(photo credit: Ariel Jerozolimski)
Israel’s job market is anti-family and does nothing to support the equal division of parental responsibilities, according to Knesset Member Tzipi Hotovely, who chairs the Knesset Committee on the Status of Women.
Speaking at an emergency hearing of her committee in the Knesset on Wednesday, called to discuss the Israel Women’s Network (IWN) report released earlier this month for International Women’s Day, Hotovely addressed the key finding that women earn on average less than two-thirds of what their male counterparts do, even though they are overwhelmingly more educated.
“There are two central problems facing working women today,” Hotovely told the committee. “The first is breaking away from traditional ‘women’s’ jobs such as teaching and care-giving and moving towards ‘male’ professions.
“The second is that the job market is overwhelming anti-family and does not support the equal division of conjugal roles.”
According to the findings of the IWN report, women on average make only 64% of what men in the same line of work earn, with those working in sales jobs and services experiencing the greatest pay gap between men and women.
The report highlighted that in recent years, more than 60 percent of young Jewish women in Israel pass their high school matriculation exams, compared to only 50% of the boys, and that women make up more than half of those studying for a bachelor’s degree.
Yuval Mazer, a researcher for the Bank of Israel, pointed out at Wednesday’s meeting that the biggest pay gaps between men and women usually occurred between the ages of 25-40, when men develop their careers and women tend to focus on the home.
“This gap happens because men can work more hours and anyone who wants to achieve success at work must stay there for longer hours,” he said. “If we want to reach equality the only solution is to allow women to work more hours.”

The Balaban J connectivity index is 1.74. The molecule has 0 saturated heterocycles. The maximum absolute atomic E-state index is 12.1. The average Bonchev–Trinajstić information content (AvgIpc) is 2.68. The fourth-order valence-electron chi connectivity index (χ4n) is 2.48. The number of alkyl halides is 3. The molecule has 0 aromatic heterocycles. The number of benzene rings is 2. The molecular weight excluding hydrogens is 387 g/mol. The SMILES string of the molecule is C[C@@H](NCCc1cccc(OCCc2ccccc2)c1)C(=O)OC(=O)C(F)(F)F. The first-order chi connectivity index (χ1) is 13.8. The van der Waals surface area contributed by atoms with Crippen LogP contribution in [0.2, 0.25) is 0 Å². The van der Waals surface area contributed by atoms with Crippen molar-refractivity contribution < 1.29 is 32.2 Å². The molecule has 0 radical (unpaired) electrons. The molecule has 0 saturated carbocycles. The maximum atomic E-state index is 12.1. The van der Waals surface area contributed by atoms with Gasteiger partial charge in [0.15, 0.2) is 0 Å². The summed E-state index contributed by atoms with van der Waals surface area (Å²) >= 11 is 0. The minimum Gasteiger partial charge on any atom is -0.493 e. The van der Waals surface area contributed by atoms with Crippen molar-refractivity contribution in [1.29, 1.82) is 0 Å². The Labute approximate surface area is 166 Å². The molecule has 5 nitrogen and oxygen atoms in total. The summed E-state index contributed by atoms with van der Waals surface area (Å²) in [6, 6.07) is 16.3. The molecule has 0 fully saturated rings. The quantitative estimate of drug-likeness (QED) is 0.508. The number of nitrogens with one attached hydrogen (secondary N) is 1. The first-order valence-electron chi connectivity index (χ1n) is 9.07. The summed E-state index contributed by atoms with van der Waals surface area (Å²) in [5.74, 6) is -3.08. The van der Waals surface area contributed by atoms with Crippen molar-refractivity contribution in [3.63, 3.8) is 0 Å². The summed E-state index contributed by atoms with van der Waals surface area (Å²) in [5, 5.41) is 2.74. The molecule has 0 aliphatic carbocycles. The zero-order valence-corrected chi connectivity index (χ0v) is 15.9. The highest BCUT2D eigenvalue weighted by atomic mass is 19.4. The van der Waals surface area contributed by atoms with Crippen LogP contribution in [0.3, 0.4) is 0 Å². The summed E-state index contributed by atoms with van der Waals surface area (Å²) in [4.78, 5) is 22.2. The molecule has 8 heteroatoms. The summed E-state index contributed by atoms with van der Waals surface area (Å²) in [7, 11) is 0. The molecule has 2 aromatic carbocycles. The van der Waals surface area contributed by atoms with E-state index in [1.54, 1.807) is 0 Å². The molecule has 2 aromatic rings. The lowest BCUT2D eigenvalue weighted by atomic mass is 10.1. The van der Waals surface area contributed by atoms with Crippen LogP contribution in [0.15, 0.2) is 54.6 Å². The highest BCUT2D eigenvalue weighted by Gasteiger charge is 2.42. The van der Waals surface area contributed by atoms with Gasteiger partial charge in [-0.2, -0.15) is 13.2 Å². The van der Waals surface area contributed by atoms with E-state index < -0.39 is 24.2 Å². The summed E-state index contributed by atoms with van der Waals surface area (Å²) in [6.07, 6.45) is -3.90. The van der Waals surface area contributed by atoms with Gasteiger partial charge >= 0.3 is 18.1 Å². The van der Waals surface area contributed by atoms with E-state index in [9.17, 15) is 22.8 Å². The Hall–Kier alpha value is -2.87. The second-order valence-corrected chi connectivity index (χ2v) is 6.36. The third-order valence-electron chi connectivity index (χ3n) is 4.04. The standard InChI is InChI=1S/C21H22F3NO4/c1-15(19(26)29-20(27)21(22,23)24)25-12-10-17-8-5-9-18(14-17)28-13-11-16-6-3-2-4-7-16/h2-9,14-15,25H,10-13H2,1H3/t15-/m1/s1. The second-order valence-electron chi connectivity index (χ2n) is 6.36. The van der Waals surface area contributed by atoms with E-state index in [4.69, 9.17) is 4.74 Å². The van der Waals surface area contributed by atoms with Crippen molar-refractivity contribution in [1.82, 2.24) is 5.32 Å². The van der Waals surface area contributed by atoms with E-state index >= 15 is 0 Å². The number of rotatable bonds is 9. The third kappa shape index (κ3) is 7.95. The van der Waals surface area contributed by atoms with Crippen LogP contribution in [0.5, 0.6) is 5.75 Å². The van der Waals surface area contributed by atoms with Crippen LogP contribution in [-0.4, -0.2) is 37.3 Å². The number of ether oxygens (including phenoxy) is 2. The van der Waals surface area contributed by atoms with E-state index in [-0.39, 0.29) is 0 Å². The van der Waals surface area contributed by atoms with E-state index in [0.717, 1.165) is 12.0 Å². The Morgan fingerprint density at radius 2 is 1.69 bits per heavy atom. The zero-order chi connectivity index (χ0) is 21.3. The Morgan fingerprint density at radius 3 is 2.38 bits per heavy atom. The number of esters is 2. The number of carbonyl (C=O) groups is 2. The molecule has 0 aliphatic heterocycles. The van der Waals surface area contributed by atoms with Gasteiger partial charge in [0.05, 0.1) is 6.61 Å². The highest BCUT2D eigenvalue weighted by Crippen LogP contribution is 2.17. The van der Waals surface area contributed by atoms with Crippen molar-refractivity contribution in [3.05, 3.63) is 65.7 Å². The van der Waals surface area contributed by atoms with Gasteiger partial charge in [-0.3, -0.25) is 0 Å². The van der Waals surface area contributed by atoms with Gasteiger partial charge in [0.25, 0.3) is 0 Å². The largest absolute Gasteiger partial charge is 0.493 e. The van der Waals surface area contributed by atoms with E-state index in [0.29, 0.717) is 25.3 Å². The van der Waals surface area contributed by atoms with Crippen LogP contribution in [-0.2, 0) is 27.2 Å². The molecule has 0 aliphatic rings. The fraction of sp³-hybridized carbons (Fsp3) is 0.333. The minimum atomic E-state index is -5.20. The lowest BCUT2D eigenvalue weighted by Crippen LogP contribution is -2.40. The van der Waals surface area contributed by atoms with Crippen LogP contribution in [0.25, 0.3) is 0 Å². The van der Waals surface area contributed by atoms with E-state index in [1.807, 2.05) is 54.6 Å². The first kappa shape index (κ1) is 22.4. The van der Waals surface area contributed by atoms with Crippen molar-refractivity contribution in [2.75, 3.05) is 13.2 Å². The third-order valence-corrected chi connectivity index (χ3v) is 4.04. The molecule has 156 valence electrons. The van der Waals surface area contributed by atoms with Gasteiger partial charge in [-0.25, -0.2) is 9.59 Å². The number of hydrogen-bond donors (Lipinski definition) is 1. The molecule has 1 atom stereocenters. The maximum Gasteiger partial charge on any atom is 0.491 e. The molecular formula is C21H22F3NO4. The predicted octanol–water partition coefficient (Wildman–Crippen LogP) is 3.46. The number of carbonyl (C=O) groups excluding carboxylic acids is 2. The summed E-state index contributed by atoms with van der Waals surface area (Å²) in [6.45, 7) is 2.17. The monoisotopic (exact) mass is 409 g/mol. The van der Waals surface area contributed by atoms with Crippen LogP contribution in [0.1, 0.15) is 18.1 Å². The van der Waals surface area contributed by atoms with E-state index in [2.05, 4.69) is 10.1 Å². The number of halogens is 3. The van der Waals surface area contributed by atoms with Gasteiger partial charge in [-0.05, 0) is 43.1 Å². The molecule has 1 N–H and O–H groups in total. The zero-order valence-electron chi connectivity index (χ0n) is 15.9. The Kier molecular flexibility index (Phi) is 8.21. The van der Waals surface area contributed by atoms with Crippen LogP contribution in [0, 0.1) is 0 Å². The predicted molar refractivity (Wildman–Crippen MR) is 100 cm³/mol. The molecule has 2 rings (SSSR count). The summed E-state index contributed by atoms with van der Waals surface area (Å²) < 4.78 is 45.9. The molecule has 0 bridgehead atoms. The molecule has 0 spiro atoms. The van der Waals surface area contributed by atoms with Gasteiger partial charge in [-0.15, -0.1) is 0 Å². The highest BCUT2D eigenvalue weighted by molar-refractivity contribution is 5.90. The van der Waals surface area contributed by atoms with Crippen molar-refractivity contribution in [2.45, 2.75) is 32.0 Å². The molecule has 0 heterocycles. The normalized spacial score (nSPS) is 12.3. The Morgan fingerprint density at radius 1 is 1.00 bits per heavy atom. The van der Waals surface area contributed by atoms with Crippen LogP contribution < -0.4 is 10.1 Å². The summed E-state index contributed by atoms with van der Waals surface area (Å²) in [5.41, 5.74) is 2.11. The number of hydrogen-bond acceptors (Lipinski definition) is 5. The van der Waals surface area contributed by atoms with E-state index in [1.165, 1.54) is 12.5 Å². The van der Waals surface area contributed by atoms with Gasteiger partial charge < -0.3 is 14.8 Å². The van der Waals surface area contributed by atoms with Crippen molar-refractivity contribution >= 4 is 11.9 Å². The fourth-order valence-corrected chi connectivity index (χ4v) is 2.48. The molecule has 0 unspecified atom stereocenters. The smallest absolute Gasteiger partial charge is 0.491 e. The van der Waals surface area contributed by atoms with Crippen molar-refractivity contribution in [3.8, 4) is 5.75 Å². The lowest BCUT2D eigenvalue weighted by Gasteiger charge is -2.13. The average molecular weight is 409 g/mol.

“This is not a new issue,” IWN chairwoman Rina Bar-Tal told The Jerusalem Post
after the meeting. “The only way to improve the situation is to enforce existing equality laws, increase day care and to make work environments more ‘family friendly.’
“It should not be that a woman has to leave work every day to take care of the children; it should be a task that is divided between men and women,” she added. “Until that happens there will not be equality in the workplace or in salaries.
“This is an important social change [needed] in our consciousness,” continued Bar-Tal. “It is more important than passing new legislation or changing current laws.”
A spokesman for Hotovely told the Post
that she planned to delve deeper into improving the situation for women in the workforce, including a one-day conference to assess all the studies on the issue and see how other nations have addressed such inequalities.
The IWN report was published on March 8 at the United Nation’s
Commission on the Status of the Women Conference, or Beijing +15, which
looked at the achievements made by women worldwide since the Beijing
Declaration and Platform for Action 15 years ago.
That declaration set out guidelines for countries to advance equality, development and peace for the world’s women.
The theme of this year’s International Women’s Day was “Equal Rights, Equal Opportunities: Progress for all.”